USS Mount Olympus (AGC-8)
USS Mount Olympus (AGC-8)
|Laid down:||3 August 1943|
|Launched:||3 October 1943|
|Commissioned:||24 May 1944|
|Decommissioned:||4 April 1956|
|Struck:||1 June 1961|
|Length:||459 ft 2 in (140 m)|
|Beam:||63 ft (19.2 m)|
|Armament:||2 × 5"/38 caliber dual purpose gun mount|
8 × 40 mm guns (4 × 2)
20 × 20 mm guns (20 × 1)
USS Mount Olympus (AGC-8) was a Mount McKinley class amphibious force command ship named after the highest peak in the Olympic Range of Washington. She was designed as an amphibious force flagship, a floating command post with advanced communications equipment and extensive combat information spaces to be used by the amphibious forces commander and landing force commander during large-scale operations. Mount Olympus was a commissioned ship for 12 years and 7 months. She received two battle stars for World War II service.
Mount Olympus was laid down on 3 August 1943 at the North Carolina Shipbuilding Company in Wilmington, North Carolina; launched on 3 October 1943 as Eclipse, a transport, sponsored by Mrs. W. C. Park; renamed Mount Olympus on 27 December 1943; and commissioned at Boston, Massachusetts, after conversion on 24 May 1944, with Captain J. H. Schultz in command.
Mount Olympus departed the east coast in early July, arriving Hawaii via the Panama Canal 23 July. With Commander, 3d Amphibious Force, embarked, she was underway from Hawaii 29 August. She arrived Leyte Gulf 20 October, serving as the afloat headquarters for the invasion force. The landing force was subjected to constant air attacks but its survival was assured by the American naval victory in the Battle of Leyte Gulf, which destroyed the Japanese Navy as an effective combat force.
On 26 October, the flagship departed for Hollandia, New Guinea, via Peleliu, in preparation for the next assault on the Japanese occupied Philippines. After invasion rehearsals in Huon Gulf, New Guinea, the ship departed Manus Island, Admiralties, 31 December for the assault on Lingayen Gulf.
That assault took place on 9 January 1945. After the initial assault and with the ground force commander disembarked, Mount Olympus was underway 11 January from Lingayen Gulf. She called at Ulithi to allow Commander, 3d Amphibious Force, to disembark to travel by plane to Hawaii, while she herself sailed for overhaul at San Francisco, arriving 11 February and leaving 22 April for Hawaii and Guam.
Arriving Guam 6 July, Mount Olympus sailed on for Manila, colliding en route with oiler USS Millicoma (AO-73). The flagship was escorted to San Pedro Bay, Leyte, for repairs by USS Ajax (AR-6), then continued to Manila, arriving 3 August. After the close of hostilities, Mount Olympus arrived Tokyo Bay 2 September with the 1st Cavalry Division on board for Yokohama.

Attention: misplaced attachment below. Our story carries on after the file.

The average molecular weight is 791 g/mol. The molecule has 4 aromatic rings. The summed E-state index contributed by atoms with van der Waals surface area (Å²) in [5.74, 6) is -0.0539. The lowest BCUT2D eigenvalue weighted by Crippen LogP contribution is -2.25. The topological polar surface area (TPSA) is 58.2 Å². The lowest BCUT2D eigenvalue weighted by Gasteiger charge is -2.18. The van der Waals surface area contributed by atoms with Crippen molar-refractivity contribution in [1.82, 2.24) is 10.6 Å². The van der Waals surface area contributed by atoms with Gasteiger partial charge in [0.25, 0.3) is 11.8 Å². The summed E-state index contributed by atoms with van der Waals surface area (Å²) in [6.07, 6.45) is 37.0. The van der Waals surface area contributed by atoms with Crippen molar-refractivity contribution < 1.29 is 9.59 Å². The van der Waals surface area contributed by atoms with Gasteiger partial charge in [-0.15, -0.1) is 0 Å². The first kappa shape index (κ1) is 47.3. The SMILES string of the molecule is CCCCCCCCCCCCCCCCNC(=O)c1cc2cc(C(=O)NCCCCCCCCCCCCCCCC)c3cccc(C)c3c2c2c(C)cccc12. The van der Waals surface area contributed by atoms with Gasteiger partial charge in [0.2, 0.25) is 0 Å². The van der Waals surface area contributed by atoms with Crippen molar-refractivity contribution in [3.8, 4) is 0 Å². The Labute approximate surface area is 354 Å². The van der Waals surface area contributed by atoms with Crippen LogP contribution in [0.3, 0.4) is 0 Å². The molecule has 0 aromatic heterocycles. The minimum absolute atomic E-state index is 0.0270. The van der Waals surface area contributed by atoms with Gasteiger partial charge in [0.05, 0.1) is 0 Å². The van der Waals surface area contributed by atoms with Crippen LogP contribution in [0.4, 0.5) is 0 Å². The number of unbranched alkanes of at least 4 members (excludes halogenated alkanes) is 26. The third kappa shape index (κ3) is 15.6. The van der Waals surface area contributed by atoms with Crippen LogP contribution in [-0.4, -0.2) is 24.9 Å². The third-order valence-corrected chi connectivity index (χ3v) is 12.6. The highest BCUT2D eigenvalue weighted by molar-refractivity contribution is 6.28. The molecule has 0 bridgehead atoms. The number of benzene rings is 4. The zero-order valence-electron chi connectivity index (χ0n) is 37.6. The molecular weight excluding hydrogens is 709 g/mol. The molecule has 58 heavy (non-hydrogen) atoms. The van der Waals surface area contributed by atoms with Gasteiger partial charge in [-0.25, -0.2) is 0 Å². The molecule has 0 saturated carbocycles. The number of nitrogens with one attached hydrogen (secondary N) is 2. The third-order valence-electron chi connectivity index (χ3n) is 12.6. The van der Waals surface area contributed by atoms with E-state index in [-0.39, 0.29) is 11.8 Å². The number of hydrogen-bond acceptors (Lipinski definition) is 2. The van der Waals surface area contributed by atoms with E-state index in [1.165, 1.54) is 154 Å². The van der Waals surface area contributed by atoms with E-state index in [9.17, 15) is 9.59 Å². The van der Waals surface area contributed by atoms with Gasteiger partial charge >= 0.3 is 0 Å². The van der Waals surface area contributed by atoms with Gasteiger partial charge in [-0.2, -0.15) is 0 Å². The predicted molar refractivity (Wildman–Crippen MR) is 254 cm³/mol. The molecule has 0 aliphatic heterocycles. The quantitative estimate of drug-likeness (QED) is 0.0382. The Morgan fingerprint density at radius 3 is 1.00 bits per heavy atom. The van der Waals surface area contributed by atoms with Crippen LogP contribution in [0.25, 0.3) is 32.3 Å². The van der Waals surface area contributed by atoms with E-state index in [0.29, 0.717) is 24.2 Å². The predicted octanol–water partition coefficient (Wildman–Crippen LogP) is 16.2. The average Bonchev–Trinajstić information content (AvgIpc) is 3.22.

After 8 months’ moving occupation troops from the Philippines and other bases to ports in Japan and China, she left Shanghai 28 May 1946 for San Diego, the Panama Canal, and New York, arriving 7 July.
In September she was made flagship for operation “Highjump,” the Navy Antarctic Expedition. The ship sailed from Norfolk 2 December, passed through the Panama Canal to rendezvous with the Pacific group, and with them reached Bay of Whales, New Zealand, 16 January 1947. Detached 11 February, Mount Olympus returned Norfolk 17 April to become flagship of Commander, Amphibious Group 2, in training along the eastern seaboard and in the Caribbean.
Relieved by USS Adirondack (AGC-15) in August 1951, Mount Olympus returned to Norfork and duty as Amphibious Group 2 flagship, joining in NATO naval exercises “Mainbrace” and “Longs” in northern Europe and the Mediterranean from August to December 1952.
After an overhaul in Norfolk from December to March 1953, when a helicopter deck was installed, she served in the Atlantic Fleet until 5 January 1955, when she sailed for the Panama Canal and San Diego, arriving 23 January.
Having participated in exercise “Surfboard” off the coast of Washington in February, Mount Olympus proceeded to Arctic waters as part of Project 572 in support of DEW Line operations, While underway from Point Barrow to Point Hope, Alaska, she became icebound, but was freed by the icebreaker USS Burton Island. Having sustained damage to structural bulkheads from the ice pressure, the ship was repaired by Current in Point Hope. Mount Olympus returned to San Diego on 29 September and on 31 October 1955 proceeded to Mare Island Naval Shipyard for inactivation. She decommissioned on 4 April 1956 and was struck from the Navy list on 1 June 1961. The ship transferred to the Maritime Administration in June 1966 and remained in the Maritime Administration Reserve Fleet, Suisun Bay, California, into 1969, when this record ends.
- Dictionary of American Naval Fighting Ships (Primary source for this article)